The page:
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Emulsum Amygdalae (U. S. P.)—Emulsion of Almond.

Botanical name:

Related entry: Amygdala.—Almond

SYNONYMS: Mixtura amygdalae (Pharm., 1880), Milk of almond, Almond mixture, Emulsio simplex, Simple emulsion, Emulsio amygdalae, Emulsio amygdalarum.

Preparation.—"Sweet almond, sixty grammes (60 Gm.) [2 ozs. av., 51 grs.]; acacia, in fine powder, ten grammes (10 Gm.) [15 grs.]; sugar, thirty grammes (30 Gm.) [1 oz. av., 25 grs]; water, a sufficient quantity to make one thousand cubic centimeters (1000 Cc.) [33 fl℥, 391♏]. Having blanched the almonds, add the acacia and sugar, and beat them in a mortar until they are thoroughly mixed. Then rub the mass with nine hundred cubic centimeters (900 Cc.) [30 fl℥, 208♏] of water, at first very gradually added, until a uniform mixture results. Strain this into a graduated vessel, and wash the mortar and strainer with enough water to make the product measure one thousand cubic centimeters (1000 Cc.) [33 fl℥, 391♏]. Mix the whole thoroughly"—(U. S. P.).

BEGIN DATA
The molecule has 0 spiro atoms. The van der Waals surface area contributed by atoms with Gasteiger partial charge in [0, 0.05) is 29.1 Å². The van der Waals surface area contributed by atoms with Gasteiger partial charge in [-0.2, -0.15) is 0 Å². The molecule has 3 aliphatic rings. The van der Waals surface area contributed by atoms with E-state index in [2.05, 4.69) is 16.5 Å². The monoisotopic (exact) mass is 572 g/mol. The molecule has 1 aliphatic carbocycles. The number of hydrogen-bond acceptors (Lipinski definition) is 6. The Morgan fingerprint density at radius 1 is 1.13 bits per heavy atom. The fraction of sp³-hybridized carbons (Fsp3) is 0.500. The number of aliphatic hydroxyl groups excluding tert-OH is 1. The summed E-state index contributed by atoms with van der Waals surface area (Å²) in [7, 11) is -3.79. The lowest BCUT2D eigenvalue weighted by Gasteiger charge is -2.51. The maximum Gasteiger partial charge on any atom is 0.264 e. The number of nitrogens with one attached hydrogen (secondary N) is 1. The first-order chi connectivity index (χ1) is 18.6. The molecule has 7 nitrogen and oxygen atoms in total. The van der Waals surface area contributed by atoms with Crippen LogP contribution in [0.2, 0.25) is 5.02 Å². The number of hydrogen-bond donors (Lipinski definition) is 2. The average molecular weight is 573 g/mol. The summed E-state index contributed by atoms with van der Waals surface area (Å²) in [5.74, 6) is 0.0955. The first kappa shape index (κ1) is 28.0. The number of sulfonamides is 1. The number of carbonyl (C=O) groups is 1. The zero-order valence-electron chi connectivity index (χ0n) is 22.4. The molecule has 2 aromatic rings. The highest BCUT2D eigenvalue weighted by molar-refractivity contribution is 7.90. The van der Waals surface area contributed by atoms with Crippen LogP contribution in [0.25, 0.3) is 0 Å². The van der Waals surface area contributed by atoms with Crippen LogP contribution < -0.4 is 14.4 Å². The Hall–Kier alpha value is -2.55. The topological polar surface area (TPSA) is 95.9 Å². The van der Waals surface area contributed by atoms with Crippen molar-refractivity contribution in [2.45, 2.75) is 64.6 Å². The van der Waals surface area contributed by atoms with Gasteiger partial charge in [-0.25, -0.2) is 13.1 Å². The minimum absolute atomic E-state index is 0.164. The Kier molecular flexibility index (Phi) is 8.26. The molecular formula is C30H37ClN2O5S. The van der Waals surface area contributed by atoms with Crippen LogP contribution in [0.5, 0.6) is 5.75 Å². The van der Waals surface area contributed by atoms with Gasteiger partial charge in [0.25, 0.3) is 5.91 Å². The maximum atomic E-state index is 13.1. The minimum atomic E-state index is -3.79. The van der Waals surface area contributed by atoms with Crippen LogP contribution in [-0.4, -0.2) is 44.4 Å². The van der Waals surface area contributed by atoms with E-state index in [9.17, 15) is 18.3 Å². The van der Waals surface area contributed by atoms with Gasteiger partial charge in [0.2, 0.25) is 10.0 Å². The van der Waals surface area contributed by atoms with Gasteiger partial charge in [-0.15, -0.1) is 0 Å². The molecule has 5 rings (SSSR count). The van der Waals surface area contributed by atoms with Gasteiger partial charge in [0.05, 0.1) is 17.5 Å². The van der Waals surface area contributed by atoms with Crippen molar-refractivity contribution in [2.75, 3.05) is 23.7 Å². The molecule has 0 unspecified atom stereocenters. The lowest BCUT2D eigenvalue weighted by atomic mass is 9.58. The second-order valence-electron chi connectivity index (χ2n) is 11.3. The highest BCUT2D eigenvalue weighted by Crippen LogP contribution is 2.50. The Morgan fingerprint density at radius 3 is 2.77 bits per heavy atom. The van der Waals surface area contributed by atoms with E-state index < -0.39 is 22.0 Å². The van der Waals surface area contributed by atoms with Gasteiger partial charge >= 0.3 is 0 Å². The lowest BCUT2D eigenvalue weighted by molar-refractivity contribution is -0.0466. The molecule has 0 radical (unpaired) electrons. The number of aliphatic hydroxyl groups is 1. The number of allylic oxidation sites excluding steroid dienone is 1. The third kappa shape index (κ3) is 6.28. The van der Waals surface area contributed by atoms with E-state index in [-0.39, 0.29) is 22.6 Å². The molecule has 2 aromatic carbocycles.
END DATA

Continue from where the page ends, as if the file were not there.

Acacia is present in this formula ostensibly for its mechanical action, but it is wholly unnecessary, as it enables no more oil to be suspended, nor does it add to the keeping properties of the emulsion. Care should be exercised to select almonds that have not become rancid. Emulsion of almond is not permanent, the oleaginous portion separating to form a creamy upper stratum. In warm weather it readily sours. Alcohol and heat cause the separation of the ingredients, while acids coagulate the albuminous matter present, thus favoring separation. Emulsion of almond has the appearance of milk, and possesses a bland taste.

Action, Medical Uses, and Dosage.—This agent is demulcent and nutritive. It may be freely used in catarrhal disorders, irritated urinary passages, and dysentery. It forms an agreeable vehicle for medicines not acid in character. Dose, 2 to 8 fluid ounces.


King's American Dispensatory, 1898, was written by Harvey Wickes Felter, M.D., and John Uri Lloyd, Phr. M., Ph. D.



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